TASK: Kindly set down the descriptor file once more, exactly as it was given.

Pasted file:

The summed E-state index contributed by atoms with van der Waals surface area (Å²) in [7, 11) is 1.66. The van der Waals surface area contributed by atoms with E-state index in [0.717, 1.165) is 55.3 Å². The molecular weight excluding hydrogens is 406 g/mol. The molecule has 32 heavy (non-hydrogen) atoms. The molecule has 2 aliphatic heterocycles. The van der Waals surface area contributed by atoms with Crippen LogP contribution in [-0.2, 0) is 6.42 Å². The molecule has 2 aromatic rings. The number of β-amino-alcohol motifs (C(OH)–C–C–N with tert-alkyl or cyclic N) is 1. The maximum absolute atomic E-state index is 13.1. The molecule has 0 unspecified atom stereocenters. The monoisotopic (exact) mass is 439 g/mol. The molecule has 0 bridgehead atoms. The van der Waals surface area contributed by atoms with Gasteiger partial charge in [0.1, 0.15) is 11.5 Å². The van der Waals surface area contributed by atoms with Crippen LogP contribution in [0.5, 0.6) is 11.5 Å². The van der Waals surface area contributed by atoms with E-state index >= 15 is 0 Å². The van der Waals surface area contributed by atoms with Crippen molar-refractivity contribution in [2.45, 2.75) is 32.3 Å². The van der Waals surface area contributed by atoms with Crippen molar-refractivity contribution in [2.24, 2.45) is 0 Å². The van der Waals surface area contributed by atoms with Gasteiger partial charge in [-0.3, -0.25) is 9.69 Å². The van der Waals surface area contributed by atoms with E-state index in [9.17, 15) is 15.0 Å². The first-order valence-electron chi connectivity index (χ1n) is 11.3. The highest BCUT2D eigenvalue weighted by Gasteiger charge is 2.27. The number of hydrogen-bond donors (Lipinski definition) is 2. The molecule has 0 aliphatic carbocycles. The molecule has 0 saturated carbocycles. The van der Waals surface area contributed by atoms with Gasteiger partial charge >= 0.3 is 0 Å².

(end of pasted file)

The summed E-state index contributed by atoms with van der Waals surface area (Å²) in [7, 11) is 1.66. The van der Waals surface area contributed by atoms with E-state index in [0.717, 1.165) is 55.3 Å². The molecular weight excluding hydrogens is 406 g/mol. The molecule has 32 heavy (non-hydrogen) atoms. The molecule has 2 aliphatic heterocycles. The van der Waals surface area contributed by atoms with Crippen LogP contribution in [-0.2, 0) is 6.42 Å². The molecule has 2 aromatic rings. The number of β-amino-alcohol motifs (C(OH)–C–C–N with tert-alkyl or cyclic N) is 1. The maximum absolute atomic E-state index is 13.1. The molecule has 0 unspecified atom stereocenters. The monoisotopic (exact) mass is 439 g/mol. The molecule has 0 bridgehead atoms. The van der Waals surface area contributed by atoms with Gasteiger partial charge in [0.1, 0.15) is 11.5 Å². The van der Waals surface area contributed by atoms with Crippen LogP contribution in [0.5, 0.6) is 11.5 Å². The van der Waals surface area contributed by atoms with E-state index >= 15 is 0 Å². The van der Waals surface area contributed by atoms with Crippen molar-refractivity contribution in [2.45, 2.75) is 32.3 Å². The van der Waals surface area contributed by atoms with Crippen molar-refractivity contribution in [2.24, 2.45) is 0 Å². The van der Waals surface area contributed by atoms with Gasteiger partial charge in [-0.3, -0.25) is 9.69 Å². The van der Waals surface area contributed by atoms with E-state index in [9.17, 15) is 15.0 Å². The first-order valence-electron chi connectivity index (χ1n) is 11.3. The highest BCUT2D eigenvalue weighted by Gasteiger charge is 2.27. The number of hydrogen-bond donors (Lipinski definition) is 2. The molecule has 0 aliphatic carbocycles. The molecule has 0 saturated carbocycles. The van der Waals surface area contributed by atoms with Gasteiger partial charge >= 0.3 is 0 Å².